Leon Rupe, 25
Regional Manager Technical Sales, North America, Windmöller & Hölscher
Leon Rupe was just 23 years old when he had his first major machine sale, a moment he called his greatest professional achievement.
"At only 23 years old, I sold a custom machine that was a first of its kind to a new customer. This was the beginning of an ongoing strong partnership with this expanding global player and an important milestone in my sales career," Rupe said. "I still have a photo on my desk with my team and the assembled machine in the background. It reminds me of all the hard work I put into that project and how it all came together because of teamwork."
Born in Warendorf, Germany, Rupe has a bachelor's degree in mechanical engineering from Fachhochschule Südwestfalen (South Westphalia University of Applied Sciences) and is expected to complete his MBA by summer 2022 from Fachhochschule Münster (University of Applied Sciences). He also held an internship at Keystone Lintels in Northern Ireland and has training as a technical product designer at Bernd Münstermann GmbH & Co. KG.
His first plastics industry job is as the regional manager technical sales for North America at Lengerich, Germany-based flexible packaging machine manufacturer Windmöller & Hölscher.
"I became interested in the plastics industry when I realized the growth opportunities available and the importance flexible films have on our daily lives. As made obvious during the pandemic, flexible packaging not only makes life more convenient, but it also keeps us safe and plays a vital role in keeping food fresh longer," he said. "The plastics industry is also extremely fast-paced, which I love. I want to be part of creating a more sustainable, more educated and more technically advanced industry."
Rupe said he will be moving to Lincoln, R.I., this summer to work at the North American headquarters and learn more about the needs of North American customers.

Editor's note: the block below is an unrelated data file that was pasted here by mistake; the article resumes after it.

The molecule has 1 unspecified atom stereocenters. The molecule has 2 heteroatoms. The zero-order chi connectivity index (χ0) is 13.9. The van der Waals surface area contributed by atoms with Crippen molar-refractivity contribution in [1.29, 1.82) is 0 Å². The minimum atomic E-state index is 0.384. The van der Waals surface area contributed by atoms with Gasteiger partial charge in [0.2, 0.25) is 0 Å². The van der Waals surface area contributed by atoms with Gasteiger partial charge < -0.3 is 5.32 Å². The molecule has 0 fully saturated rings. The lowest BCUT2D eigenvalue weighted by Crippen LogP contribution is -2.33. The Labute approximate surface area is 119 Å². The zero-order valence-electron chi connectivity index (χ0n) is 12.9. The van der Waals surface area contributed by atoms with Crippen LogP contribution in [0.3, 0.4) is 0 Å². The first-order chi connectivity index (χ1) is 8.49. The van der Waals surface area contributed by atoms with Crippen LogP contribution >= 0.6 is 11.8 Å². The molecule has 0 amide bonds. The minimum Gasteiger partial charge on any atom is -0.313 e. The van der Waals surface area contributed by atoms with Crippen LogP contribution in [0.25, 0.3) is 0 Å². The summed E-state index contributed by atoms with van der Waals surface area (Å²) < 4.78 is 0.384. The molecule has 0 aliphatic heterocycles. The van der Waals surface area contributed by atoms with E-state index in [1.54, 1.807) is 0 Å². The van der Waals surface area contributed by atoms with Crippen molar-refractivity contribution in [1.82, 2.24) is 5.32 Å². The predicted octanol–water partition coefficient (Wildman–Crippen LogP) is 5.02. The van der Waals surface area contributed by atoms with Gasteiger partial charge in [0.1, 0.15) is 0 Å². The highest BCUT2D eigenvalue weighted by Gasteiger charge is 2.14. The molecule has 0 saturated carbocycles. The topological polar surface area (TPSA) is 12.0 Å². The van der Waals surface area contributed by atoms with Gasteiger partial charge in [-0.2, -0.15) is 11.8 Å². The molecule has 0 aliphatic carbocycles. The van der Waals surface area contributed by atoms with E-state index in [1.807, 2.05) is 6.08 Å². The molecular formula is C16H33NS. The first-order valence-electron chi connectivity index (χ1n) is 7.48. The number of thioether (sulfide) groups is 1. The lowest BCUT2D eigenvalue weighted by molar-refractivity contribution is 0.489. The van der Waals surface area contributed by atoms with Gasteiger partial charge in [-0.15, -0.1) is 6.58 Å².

"I am confident that this short-term assignment will allow me to return to Germany with a better understanding of how we can work more efficiently as a global company," he said.
Rupe is also a member of VDMA, the German mechanical engineering organization.
"What has helped me advance my career was interning at various companies to find what career path suited me best. Also, working while still in school helped me advance faster than waiting until I had graduated," he said. "My general mindset is that I will do what it takes to get the job done, even if that means sometimes working late or responding to customers at strange times due to time zone differences. This attitude has already helped me advance to where new opportunities are presenting themselves."
Rupe was nominated by Kasie Fairbarn, product sales manager for Windmöller & Hölscher.
Q: What about the plastics industry surprises you?
Rupe: What surprised me was how much we touch and interact with this wonderful raw material. My awareness of plastics in our daily life changed drastically when I entered the business. I really didn't realize how helpful it is. Now I am the one pointing out to my family all the ways plastics positively impact us.
Q: What emerging technology or market most interests you?
Rupe: First would be the recycling market because of its ever-changing landscape. It's essential to stay informed of new technologies, available sources, price fluctuations, proposed legislation and more.
The second would be 3D printing because I was exposed to it at an early age, and I think that it will open up production possibilities that people have never dreamed of.
Q: If you were CEO of a company, what would you do first?
Rupe: If I were CEO of a company, the first thing I would do is familiarize myself with all the employees in my company. I would want to understand them as people and the culture of the company. I think this is so important for a CEO to know his or her people and what drives them to do a good job day in and day out.
I would also investigate changing the employment conditions from time-based (you must work 40 hours per week) to performance-based (just get your job done). In my opinion, time-based is a bit outdated and we have the opportunity to work smarter as a society. As we saw during the pandemic, remote work has proven to be successful and offers people flexibility without sacrificing quality.